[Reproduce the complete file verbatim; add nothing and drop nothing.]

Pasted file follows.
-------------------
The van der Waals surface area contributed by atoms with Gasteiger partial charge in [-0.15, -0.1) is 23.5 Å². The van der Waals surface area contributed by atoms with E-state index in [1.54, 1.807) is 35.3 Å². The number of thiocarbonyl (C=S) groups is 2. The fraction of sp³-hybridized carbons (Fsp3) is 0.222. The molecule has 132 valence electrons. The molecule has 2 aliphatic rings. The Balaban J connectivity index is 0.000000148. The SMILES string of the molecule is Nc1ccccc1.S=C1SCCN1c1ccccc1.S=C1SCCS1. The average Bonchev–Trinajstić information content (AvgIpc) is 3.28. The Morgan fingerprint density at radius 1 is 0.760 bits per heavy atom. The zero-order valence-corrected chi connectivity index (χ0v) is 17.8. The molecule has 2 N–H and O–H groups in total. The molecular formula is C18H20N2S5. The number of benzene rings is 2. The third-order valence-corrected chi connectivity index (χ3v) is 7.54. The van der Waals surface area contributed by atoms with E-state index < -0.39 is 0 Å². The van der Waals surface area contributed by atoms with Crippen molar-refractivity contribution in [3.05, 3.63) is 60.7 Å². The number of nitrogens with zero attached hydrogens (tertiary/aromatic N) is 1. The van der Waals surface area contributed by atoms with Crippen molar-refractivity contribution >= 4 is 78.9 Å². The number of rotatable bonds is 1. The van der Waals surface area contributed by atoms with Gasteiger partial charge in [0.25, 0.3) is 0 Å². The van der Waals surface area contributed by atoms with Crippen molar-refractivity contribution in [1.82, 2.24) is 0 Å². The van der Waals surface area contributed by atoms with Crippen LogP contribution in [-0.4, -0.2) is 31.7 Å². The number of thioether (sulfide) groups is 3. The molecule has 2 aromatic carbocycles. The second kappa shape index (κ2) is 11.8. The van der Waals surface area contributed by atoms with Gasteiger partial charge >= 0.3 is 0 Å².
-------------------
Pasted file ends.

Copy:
The van der Waals surface area contributed by atoms with Gasteiger partial charge in [-0.15, -0.1) is 23.5 Å². The van der Waals surface area contributed by atoms with E-state index in [1.54, 1.807) is 35.3 Å². The number of thiocarbonyl (C=S) groups is 2. The fraction of sp³-hybridized carbons (Fsp3) is 0.222. The molecule has 132 valence electrons. The molecule has 2 aliphatic rings. The Balaban J connectivity index is 0.000000148. The SMILES string of the molecule is Nc1ccccc1.S=C1SCCN1c1ccccc1.S=C1SCCS1. The average Bonchev–Trinajstić information content (AvgIpc) is 3.28. The Morgan fingerprint density at radius 1 is 0.760 bits per heavy atom. The zero-order valence-corrected chi connectivity index (χ0v) is 17.8. The molecule has 2 N–H and O–H groups in total. The molecular formula is C18H20N2S5. The number of benzene rings is 2. The third-order valence-corrected chi connectivity index (χ3v) is 7.54. The van der Waals surface area contributed by atoms with E-state index < -0.39 is 0 Å². The van der Waals surface area contributed by atoms with Crippen molar-refractivity contribution in [3.05, 3.63) is 60.7 Å². The number of nitrogens with zero attached hydrogens (tertiary/aromatic N) is 1. The van der Waals surface area contributed by atoms with Crippen molar-refractivity contribution >= 4 is 78.9 Å². The number of rotatable bonds is 1. The van der Waals surface area contributed by atoms with Gasteiger partial charge in [0.25, 0.3) is 0 Å². The van der Waals surface area contributed by atoms with Crippen molar-refractivity contribution in [1.82, 2.24) is 0 Å². The van der Waals surface area contributed by atoms with Crippen LogP contribution in [-0.4, -0.2) is 31.7 Å². The number of thioether (sulfide) groups is 3. The molecule has 2 aromatic carbocycles. The second kappa shape index (κ2) is 11.8. The van der Waals surface area contributed by atoms with Gasteiger partial charge >= 0.3 is 0 Å².